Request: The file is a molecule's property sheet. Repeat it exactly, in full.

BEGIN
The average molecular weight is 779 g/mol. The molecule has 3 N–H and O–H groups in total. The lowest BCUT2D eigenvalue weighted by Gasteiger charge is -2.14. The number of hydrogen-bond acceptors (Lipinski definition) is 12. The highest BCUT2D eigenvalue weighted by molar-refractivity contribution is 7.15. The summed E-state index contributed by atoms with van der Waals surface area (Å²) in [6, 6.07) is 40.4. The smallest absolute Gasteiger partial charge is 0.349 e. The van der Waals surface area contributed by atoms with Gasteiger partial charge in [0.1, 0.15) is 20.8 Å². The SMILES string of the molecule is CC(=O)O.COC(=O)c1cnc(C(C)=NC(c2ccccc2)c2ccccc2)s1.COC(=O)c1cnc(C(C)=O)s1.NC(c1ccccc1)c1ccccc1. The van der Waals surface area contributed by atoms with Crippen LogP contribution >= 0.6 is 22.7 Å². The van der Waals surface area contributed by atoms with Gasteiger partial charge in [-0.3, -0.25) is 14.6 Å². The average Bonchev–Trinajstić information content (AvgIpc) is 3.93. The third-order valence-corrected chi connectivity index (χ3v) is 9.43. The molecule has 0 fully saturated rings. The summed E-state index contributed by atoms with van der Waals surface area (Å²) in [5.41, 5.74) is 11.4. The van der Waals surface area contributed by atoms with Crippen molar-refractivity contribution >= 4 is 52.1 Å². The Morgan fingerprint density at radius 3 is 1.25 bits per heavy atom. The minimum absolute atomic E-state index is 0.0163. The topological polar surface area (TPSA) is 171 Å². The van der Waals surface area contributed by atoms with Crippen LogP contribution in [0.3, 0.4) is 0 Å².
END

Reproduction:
The average molecular weight is 779 g/mol. The molecule has 3 N–H and O–H groups in total. The lowest BCUT2D eigenvalue weighted by Gasteiger charge is -2.14. The number of hydrogen-bond acceptors (Lipinski definition) is 12. The highest BCUT2D eigenvalue weighted by molar-refractivity contribution is 7.15. The summed E-state index contributed by atoms with van der Waals surface area (Å²) in [6, 6.07) is 40.4. The smallest absolute Gasteiger partial charge is 0.349 e. The van der Waals surface area contributed by atoms with Gasteiger partial charge in [0.1, 0.15) is 20.8 Å². The SMILES string of the molecule is CC(=O)O.COC(=O)c1cnc(C(C)=NC(c2ccccc2)c2ccccc2)s1.COC(=O)c1cnc(C(C)=O)s1.NC(c1ccccc1)c1ccccc1. The van der Waals surface area contributed by atoms with Crippen LogP contribution >= 0.6 is 22.7 Å². The van der Waals surface area contributed by atoms with Gasteiger partial charge in [-0.3, -0.25) is 14.6 Å². The average Bonchev–Trinajstić information content (AvgIpc) is 3.93. The third-order valence-corrected chi connectivity index (χ3v) is 9.43. The molecule has 0 fully saturated rings. The summed E-state index contributed by atoms with van der Waals surface area (Å²) in [5.41, 5.74) is 11.4. The van der Waals surface area contributed by atoms with Crippen molar-refractivity contribution >= 4 is 52.1 Å². The Morgan fingerprint density at radius 3 is 1.25 bits per heavy atom. The minimum absolute atomic E-state index is 0.0163. The topological polar surface area (TPSA) is 171 Å². The van der Waals surface area contributed by atoms with Crippen LogP contribution in [0.3, 0.4) is 0 Å².